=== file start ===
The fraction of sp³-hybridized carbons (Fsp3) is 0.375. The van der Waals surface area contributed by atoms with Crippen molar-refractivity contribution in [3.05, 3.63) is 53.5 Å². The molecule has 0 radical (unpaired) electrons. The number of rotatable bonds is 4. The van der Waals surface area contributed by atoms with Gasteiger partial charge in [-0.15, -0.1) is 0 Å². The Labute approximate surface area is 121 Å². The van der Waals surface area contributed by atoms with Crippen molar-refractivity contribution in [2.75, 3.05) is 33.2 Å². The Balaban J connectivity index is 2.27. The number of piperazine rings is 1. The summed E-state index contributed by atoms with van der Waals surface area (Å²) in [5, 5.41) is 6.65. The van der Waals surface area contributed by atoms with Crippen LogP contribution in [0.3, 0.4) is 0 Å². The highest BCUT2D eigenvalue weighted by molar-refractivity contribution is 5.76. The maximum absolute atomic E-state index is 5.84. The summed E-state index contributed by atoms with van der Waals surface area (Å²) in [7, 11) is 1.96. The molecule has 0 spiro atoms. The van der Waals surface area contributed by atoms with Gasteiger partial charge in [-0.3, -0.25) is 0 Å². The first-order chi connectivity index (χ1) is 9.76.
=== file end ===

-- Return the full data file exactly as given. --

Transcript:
The fraction of sp³-hybridized carbons (Fsp3) is 0.375. The van der Waals surface area contributed by atoms with Crippen molar-refractivity contribution in [3.05, 3.63) is 53.5 Å². The molecule has 0 radical (unpaired) electrons. The number of rotatable bonds is 4. The van der Waals surface area contributed by atoms with Gasteiger partial charge in [-0.15, -0.1) is 0 Å². The Labute approximate surface area is 121 Å². The van der Waals surface area contributed by atoms with Crippen molar-refractivity contribution in [2.75, 3.05) is 33.2 Å². The Balaban J connectivity index is 2.27. The number of piperazine rings is 1. The summed E-state index contributed by atoms with van der Waals surface area (Å²) in [5, 5.41) is 6.65. The van der Waals surface area contributed by atoms with Crippen LogP contribution in [0.3, 0.4) is 0 Å². The highest BCUT2D eigenvalue weighted by molar-refractivity contribution is 5.76. The maximum absolute atomic E-state index is 5.84. The summed E-state index contributed by atoms with van der Waals surface area (Å²) in [7, 11) is 1.96. The molecule has 0 spiro atoms. The van der Waals surface area contributed by atoms with Gasteiger partial charge in [-0.3, -0.25) is 0 Å². The first-order chi connectivity index (χ1) is 9.76.